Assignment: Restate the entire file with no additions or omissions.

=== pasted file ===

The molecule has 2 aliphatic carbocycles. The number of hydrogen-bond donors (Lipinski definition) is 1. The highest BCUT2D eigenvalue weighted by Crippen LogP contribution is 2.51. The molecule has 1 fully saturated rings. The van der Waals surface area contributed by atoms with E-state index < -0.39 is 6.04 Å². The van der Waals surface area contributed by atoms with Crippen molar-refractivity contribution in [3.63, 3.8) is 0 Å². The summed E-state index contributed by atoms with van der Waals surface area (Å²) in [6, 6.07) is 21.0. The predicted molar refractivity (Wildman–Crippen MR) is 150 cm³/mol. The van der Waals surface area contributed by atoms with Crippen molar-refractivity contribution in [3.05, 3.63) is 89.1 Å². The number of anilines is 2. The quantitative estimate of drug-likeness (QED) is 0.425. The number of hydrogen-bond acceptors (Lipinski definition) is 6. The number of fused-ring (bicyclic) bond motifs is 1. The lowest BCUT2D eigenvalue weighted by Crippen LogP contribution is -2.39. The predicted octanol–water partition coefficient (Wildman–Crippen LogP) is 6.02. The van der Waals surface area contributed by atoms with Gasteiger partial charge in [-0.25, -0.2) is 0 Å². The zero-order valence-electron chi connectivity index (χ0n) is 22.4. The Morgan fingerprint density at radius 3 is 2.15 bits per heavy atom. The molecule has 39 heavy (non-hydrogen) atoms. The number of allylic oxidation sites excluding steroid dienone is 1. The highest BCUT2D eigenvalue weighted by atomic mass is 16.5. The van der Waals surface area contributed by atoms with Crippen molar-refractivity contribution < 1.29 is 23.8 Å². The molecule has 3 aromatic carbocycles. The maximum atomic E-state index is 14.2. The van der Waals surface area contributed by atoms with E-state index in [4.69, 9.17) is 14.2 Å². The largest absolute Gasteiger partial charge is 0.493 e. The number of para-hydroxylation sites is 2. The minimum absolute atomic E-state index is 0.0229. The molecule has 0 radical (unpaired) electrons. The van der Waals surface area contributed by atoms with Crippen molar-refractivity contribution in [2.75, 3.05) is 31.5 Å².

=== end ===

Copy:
The molecule has 2 aliphatic carbocycles. The number of hydrogen-bond donors (Lipinski definition) is 1. The highest BCUT2D eigenvalue weighted by Crippen LogP contribution is 2.51. The molecule has 1 fully saturated rings. The van der Waals surface area contributed by atoms with E-state index < -0.39 is 6.04 Å². The van der Waals surface area contributed by atoms with Crippen molar-refractivity contribution in [3.63, 3.8) is 0 Å². The summed E-state index contributed by atoms with van der Waals surface area (Å²) in [6, 6.07) is 21.0. The predicted molar refractivity (Wildman–Crippen MR) is 150 cm³/mol. The van der Waals surface area contributed by atoms with Crippen molar-refractivity contribution in [3.05, 3.63) is 89.1 Å². The number of anilines is 2. The quantitative estimate of drug-likeness (QED) is 0.425. The number of hydrogen-bond acceptors (Lipinski definition) is 6. The number of fused-ring (bicyclic) bond motifs is 1. The lowest BCUT2D eigenvalue weighted by Crippen LogP contribution is -2.39. The predicted octanol–water partition coefficient (Wildman–Crippen LogP) is 6.02. The van der Waals surface area contributed by atoms with Gasteiger partial charge in [-0.25, -0.2) is 0 Å². The zero-order valence-electron chi connectivity index (χ0n) is 22.4. The Morgan fingerprint density at radius 3 is 2.15 bits per heavy atom. The molecule has 39 heavy (non-hydrogen) atoms. The number of allylic oxidation sites excluding steroid dienone is 1. The highest BCUT2D eigenvalue weighted by atomic mass is 16.5. The van der Waals surface area contributed by atoms with Crippen molar-refractivity contribution < 1.29 is 23.8 Å². The molecule has 3 aromatic carbocycles. The maximum atomic E-state index is 14.2. The van der Waals surface area contributed by atoms with E-state index in [4.69, 9.17) is 14.2 Å². The largest absolute Gasteiger partial charge is 0.493 e. The number of para-hydroxylation sites is 2. The minimum absolute atomic E-state index is 0.0229. The molecule has 0 radical (unpaired) electrons. The van der Waals surface area contributed by atoms with Crippen molar-refractivity contribution in [2.75, 3.05) is 31.5 Å².